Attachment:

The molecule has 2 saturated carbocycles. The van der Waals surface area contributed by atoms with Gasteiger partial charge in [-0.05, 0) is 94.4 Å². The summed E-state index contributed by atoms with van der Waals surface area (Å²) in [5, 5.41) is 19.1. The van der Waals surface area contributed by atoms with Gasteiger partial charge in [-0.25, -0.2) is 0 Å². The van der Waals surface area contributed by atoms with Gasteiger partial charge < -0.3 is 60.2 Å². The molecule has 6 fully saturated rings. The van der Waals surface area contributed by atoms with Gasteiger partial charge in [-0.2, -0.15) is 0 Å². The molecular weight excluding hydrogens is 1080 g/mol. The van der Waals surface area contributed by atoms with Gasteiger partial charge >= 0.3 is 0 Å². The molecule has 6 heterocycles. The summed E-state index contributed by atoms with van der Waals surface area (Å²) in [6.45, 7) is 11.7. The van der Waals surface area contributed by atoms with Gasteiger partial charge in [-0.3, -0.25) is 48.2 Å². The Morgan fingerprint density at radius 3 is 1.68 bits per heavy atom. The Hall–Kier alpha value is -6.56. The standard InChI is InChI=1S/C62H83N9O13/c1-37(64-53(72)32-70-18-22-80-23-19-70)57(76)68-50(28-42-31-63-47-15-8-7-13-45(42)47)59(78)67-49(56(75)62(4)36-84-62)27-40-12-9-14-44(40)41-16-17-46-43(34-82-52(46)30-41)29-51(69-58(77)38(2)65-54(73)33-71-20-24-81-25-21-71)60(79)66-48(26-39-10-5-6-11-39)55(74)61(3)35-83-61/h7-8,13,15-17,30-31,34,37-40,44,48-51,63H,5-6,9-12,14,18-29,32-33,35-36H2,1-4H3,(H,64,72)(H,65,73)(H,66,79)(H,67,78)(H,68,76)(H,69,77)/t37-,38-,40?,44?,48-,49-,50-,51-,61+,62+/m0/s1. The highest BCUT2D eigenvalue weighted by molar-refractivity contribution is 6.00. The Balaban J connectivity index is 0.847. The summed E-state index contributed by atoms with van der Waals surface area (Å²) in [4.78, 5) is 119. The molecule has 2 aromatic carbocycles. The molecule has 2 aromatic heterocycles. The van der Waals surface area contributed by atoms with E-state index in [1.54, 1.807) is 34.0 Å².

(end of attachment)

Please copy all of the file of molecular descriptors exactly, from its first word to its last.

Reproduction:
The molecule has 2 saturated carbocycles. The van der Waals surface area contributed by atoms with Gasteiger partial charge in [-0.05, 0) is 94.4 Å². The summed E-state index contributed by atoms with van der Waals surface area (Å²) in [5, 5.41) is 19.1. The van der Waals surface area contributed by atoms with Gasteiger partial charge in [-0.25, -0.2) is 0 Å². The van der Waals surface area contributed by atoms with Gasteiger partial charge < -0.3 is 60.2 Å². The molecule has 6 fully saturated rings. The van der Waals surface area contributed by atoms with Gasteiger partial charge in [-0.2, -0.15) is 0 Å². The molecular weight excluding hydrogens is 1080 g/mol. The van der Waals surface area contributed by atoms with Gasteiger partial charge >= 0.3 is 0 Å². The molecule has 6 heterocycles. The summed E-state index contributed by atoms with van der Waals surface area (Å²) in [6.45, 7) is 11.7. The van der Waals surface area contributed by atoms with Gasteiger partial charge in [-0.3, -0.25) is 48.2 Å². The Morgan fingerprint density at radius 3 is 1.68 bits per heavy atom. The Hall–Kier alpha value is -6.56. The standard InChI is InChI=1S/C62H83N9O13/c1-37(64-53(72)32-70-18-22-80-23-19-70)57(76)68-50(28-42-31-63-47-15-8-7-13-45(42)47)59(78)67-49(56(75)62(4)36-84-62)27-40-12-9-14-44(40)41-16-17-46-43(34-82-52(46)30-41)29-51(69-58(77)38(2)65-54(73)33-71-20-24-81-25-21-71)60(79)66-48(26-39-10-5-6-11-39)55(74)61(3)35-83-61/h7-8,13,15-17,30-31,34,37-40,44,48-51,63H,5-6,9-12,14,18-29,32-33,35-36H2,1-4H3,(H,64,72)(H,65,73)(H,66,79)(H,67,78)(H,68,76)(H,69,77)/t37-,38-,40?,44?,48-,49-,50-,51-,61+,62+/m0/s1. The highest BCUT2D eigenvalue weighted by molar-refractivity contribution is 6.00. The Balaban J connectivity index is 0.847. The summed E-state index contributed by atoms with van der Waals surface area (Å²) in [4.78, 5) is 119. The molecule has 2 aromatic carbocycles. The molecule has 2 aromatic heterocycles. The van der Waals surface area contributed by atoms with E-state index in [1.54, 1.807) is 34.0 Å².